Mark Zuckerberg Fits In These Three Bad Boss Categories, Says Expert

If you don’t go with the face of Mark Zuckerberg, you have more reasons not to like him. According to an expert from Harvard University, the CEO of Meta it’s on three types of bad leadership in business—and it can put the company at risk.

Mark Zuckerberg (image: Playback/Facebook)

The expert in question is Bill George of Harvard Business School. George also has hands-on experience: he was CEO of the medical company Medtronic.

Over the course of 20 years, the professor studied leadership failures and cataloged five types of bad bosses: imposters, rationalizers, glory seekers, loners and meteors. Zuckerberg manages to combine characteristics of three of them.

He talked to CNBC and explained what he sees as so problematic with Zuckerberg.

Put the blame on others

One of the types described by George is the boss who tries to rationalize everything. This may sound good, but in fact it is not: he seeks explanations for not admitting his own mistakes and blaming others.

The professor gives an example of this: Zuckerberg assigned the bad financial results from Goal to iOS privacy changeswhich affected ad targeting, and the fiercer competition, mainly from TikTok.

None of this is a lie, but it is only part of the truth. The goal burned $10 billion in 2021 in the virtual reality division, to build the much talked about metaverse. The CEO did not take this into account when explaining the company’s financial picture.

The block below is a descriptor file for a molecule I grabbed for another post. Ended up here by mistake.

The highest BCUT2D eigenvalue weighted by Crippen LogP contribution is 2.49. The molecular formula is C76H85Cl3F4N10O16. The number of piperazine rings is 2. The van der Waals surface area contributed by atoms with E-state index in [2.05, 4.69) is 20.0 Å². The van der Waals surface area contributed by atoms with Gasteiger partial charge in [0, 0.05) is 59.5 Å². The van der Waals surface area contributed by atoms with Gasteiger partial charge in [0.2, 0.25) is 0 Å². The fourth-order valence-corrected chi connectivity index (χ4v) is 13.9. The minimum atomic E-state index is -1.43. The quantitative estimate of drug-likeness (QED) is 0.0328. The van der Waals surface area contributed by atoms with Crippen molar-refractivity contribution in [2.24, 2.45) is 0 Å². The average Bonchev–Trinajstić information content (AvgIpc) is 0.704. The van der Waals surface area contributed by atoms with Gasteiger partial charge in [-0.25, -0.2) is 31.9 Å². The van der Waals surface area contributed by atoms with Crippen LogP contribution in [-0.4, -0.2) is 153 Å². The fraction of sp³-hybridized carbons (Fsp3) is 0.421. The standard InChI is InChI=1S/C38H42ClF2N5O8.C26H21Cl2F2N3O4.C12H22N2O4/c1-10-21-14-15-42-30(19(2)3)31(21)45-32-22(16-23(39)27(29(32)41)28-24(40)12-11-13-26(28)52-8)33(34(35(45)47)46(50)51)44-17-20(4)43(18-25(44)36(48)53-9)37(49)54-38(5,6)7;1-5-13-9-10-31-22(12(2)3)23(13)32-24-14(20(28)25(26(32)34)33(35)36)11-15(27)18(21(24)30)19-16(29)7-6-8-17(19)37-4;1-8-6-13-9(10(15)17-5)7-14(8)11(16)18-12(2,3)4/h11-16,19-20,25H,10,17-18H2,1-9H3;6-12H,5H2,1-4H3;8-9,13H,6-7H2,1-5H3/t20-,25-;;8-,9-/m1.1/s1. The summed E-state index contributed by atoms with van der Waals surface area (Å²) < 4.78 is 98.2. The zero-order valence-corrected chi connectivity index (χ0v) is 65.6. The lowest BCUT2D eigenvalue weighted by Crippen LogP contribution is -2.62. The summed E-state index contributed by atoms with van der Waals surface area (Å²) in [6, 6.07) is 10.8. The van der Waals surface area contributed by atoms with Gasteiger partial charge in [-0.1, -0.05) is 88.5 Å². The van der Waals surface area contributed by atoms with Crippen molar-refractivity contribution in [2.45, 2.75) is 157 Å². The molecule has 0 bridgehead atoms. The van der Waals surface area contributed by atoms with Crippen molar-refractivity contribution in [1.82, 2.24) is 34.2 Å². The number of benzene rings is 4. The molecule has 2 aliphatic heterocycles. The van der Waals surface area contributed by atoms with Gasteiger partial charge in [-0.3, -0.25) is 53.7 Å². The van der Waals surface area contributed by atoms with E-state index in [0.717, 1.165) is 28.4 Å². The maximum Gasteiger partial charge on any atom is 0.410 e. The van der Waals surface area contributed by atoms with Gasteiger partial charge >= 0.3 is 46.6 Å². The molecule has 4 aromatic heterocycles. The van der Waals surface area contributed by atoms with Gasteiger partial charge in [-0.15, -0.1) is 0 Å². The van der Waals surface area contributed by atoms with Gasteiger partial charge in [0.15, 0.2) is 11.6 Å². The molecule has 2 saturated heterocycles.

don’t listen to anyone

Zuckerberg is Meta’s CEO and main shareholder — and he seems to be making a point of running everything himself.

George considers that Zuckerberg avoids developing close relationships and pushes other people away.

It wasn’t always like that. The creator of Facebook took advice from investor Roger McNamee at two key moments for the company.

In 2006, he turned down a $1 billion bid by Facebook. Then he accepted the recommendation to hire Sheryl Sandberg as head of operations—she was crucial for company growth.

But it stopped there. In 2016, McNamee tried to warn Zuckerberg about the Russian campaign to interfere in American elections, but the CEO of Meta ignored it. The episode became one of the most problematic in the company’s trajectory.

Want glory and wealth at any price

George also believes that Zuckerberg seeks success and wealth above all else, and is never satisfied with what he has.

Proof of this is the problems involving the privacy and health of the billions of users of Meta’s products.

Facebook has already been involved in the scandal of Cambridge Analyticaa company that used personal data obtained on the network to microtarget political ads.

Already Instagram ignored that the platform brought mental health and self-image problems to its usersespecially teenage girls, so as not to undermine growth and engagement numbers.

But for Bill George, Zuckerberg doesn’t have to step down or sell his stake in the company.

“He needs to step away, take a gap year to put his feet on the ground and connect with his values ​​and missions”, comments the specialist. “Then bring your team and the board together to recreate Facebook, with a new mission and new values.”

With information: CNBC.

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